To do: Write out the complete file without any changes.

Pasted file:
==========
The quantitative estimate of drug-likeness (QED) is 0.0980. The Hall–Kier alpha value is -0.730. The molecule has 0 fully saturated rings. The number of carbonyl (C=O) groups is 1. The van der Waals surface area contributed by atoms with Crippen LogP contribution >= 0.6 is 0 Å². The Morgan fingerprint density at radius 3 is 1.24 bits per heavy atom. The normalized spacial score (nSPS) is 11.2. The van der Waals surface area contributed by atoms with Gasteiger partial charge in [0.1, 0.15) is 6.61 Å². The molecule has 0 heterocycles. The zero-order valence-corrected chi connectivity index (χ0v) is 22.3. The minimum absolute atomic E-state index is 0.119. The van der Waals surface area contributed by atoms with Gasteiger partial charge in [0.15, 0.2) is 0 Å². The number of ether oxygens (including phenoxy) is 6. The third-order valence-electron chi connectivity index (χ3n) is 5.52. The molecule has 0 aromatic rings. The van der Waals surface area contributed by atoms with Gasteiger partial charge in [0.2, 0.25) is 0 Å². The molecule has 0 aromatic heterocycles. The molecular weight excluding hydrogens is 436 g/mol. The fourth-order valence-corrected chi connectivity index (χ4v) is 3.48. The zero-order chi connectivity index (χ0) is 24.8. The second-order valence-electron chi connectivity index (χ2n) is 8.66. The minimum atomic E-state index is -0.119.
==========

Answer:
The quantitative estimate of drug-likeness (QED) is 0.0980. The Hall–Kier alpha value is -0.730. The molecule has 0 fully saturated rings. The number of carbonyl (C=O) groups is 1. The van der Waals surface area contributed by atoms with Crippen LogP contribution >= 0.6 is 0 Å². The Morgan fingerprint density at radius 3 is 1.24 bits per heavy atom. The normalized spacial score (nSPS) is 11.2. The van der Waals surface area contributed by atoms with Gasteiger partial charge in [0.1, 0.15) is 6.61 Å². The molecule has 0 heterocycles. The zero-order valence-corrected chi connectivity index (χ0v) is 22.3. The minimum absolute atomic E-state index is 0.119. The van der Waals surface area contributed by atoms with Gasteiger partial charge in [0.15, 0.2) is 0 Å². The number of ether oxygens (including phenoxy) is 6. The third-order valence-electron chi connectivity index (χ3n) is 5.52. The molecule has 0 aromatic rings. The van der Waals surface area contributed by atoms with Gasteiger partial charge in [0.2, 0.25) is 0 Å². The molecule has 0 aromatic heterocycles. The molecular weight excluding hydrogens is 436 g/mol. The fourth-order valence-corrected chi connectivity index (χ4v) is 3.48. The zero-order chi connectivity index (χ0) is 24.8. The second-order valence-electron chi connectivity index (χ2n) is 8.66. The minimum atomic E-state index is -0.119.